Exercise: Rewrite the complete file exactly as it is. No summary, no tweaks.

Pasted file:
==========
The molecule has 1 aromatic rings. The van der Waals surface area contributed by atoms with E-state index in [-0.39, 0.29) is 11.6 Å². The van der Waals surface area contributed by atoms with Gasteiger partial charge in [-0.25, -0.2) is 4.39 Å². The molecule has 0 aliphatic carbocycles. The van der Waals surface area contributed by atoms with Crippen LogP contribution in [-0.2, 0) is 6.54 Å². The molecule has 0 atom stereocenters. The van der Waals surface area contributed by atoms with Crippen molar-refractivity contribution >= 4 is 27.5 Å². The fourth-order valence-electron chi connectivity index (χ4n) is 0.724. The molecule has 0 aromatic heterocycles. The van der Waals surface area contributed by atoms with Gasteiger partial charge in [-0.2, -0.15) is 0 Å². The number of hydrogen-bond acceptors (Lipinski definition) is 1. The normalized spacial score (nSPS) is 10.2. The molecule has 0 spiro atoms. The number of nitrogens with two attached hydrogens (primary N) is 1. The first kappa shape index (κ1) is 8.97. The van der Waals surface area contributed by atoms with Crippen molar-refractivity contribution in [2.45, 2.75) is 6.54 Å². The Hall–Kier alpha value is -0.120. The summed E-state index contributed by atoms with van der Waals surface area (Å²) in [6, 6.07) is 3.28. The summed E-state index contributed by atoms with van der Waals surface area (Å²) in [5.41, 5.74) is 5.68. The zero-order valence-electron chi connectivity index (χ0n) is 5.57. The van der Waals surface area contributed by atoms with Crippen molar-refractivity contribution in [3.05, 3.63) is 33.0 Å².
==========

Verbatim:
The molecule has 1 aromatic rings. The van der Waals surface area contributed by atoms with E-state index in [-0.39, 0.29) is 11.6 Å². The van der Waals surface area contributed by atoms with Gasteiger partial charge in [-0.25, -0.2) is 4.39 Å². The molecule has 0 aliphatic carbocycles. The van der Waals surface area contributed by atoms with Crippen LogP contribution in [-0.2, 0) is 6.54 Å². The molecule has 0 atom stereocenters. The van der Waals surface area contributed by atoms with Crippen molar-refractivity contribution >= 4 is 27.5 Å². The fourth-order valence-electron chi connectivity index (χ4n) is 0.724. The molecule has 0 aromatic heterocycles. The van der Waals surface area contributed by atoms with Gasteiger partial charge in [-0.2, -0.15) is 0 Å². The number of hydrogen-bond acceptors (Lipinski definition) is 1. The normalized spacial score (nSPS) is 10.2. The molecule has 0 spiro atoms. The number of nitrogens with two attached hydrogens (primary N) is 1. The first kappa shape index (κ1) is 8.97. The van der Waals surface area contributed by atoms with Crippen molar-refractivity contribution in [2.45, 2.75) is 6.54 Å². The Hall–Kier alpha value is -0.120. The summed E-state index contributed by atoms with van der Waals surface area (Å²) in [6, 6.07) is 3.28. The summed E-state index contributed by atoms with van der Waals surface area (Å²) in [5.41, 5.74) is 5.68. The zero-order valence-electron chi connectivity index (χ0n) is 5.57. The van der Waals surface area contributed by atoms with Crippen molar-refractivity contribution in [3.05, 3.63) is 33.0 Å².